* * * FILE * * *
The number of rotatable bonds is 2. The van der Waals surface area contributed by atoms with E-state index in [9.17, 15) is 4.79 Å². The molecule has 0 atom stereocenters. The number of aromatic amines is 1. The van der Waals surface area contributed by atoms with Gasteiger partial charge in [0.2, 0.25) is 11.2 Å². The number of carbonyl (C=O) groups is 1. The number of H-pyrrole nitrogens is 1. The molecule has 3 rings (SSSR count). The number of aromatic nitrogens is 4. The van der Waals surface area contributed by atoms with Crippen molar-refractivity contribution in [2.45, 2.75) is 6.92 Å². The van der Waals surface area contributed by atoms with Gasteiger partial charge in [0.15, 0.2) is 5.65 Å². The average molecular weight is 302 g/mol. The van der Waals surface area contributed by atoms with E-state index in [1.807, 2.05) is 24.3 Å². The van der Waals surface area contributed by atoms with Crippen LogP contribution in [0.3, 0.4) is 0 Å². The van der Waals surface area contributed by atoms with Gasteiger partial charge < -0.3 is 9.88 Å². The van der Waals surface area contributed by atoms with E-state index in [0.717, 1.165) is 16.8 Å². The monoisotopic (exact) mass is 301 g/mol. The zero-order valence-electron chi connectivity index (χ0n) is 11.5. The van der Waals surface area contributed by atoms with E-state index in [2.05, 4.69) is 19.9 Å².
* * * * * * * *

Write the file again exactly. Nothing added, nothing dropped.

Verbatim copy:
The number of rotatable bonds is 2. The van der Waals surface area contributed by atoms with E-state index in [9.17, 15) is 4.79 Å². The molecule has 0 atom stereocenters. The number of aromatic amines is 1. The van der Waals surface area contributed by atoms with Gasteiger partial charge in [0.2, 0.25) is 11.2 Å². The number of carbonyl (C=O) groups is 1. The number of H-pyrrole nitrogens is 1. The molecule has 3 rings (SSSR count). The number of aromatic nitrogens is 4. The van der Waals surface area contributed by atoms with Crippen molar-refractivity contribution in [2.45, 2.75) is 6.92 Å². The van der Waals surface area contributed by atoms with Gasteiger partial charge in [0.15, 0.2) is 5.65 Å². The average molecular weight is 302 g/mol. The van der Waals surface area contributed by atoms with E-state index in [1.807, 2.05) is 24.3 Å². The van der Waals surface area contributed by atoms with Crippen LogP contribution in [0.3, 0.4) is 0 Å². The van der Waals surface area contributed by atoms with Gasteiger partial charge < -0.3 is 9.88 Å². The van der Waals surface area contributed by atoms with E-state index in [0.717, 1.165) is 16.8 Å². The monoisotopic (exact) mass is 301 g/mol. The zero-order valence-electron chi connectivity index (χ0n) is 11.5. The van der Waals surface area contributed by atoms with E-state index in [2.05, 4.69) is 19.9 Å².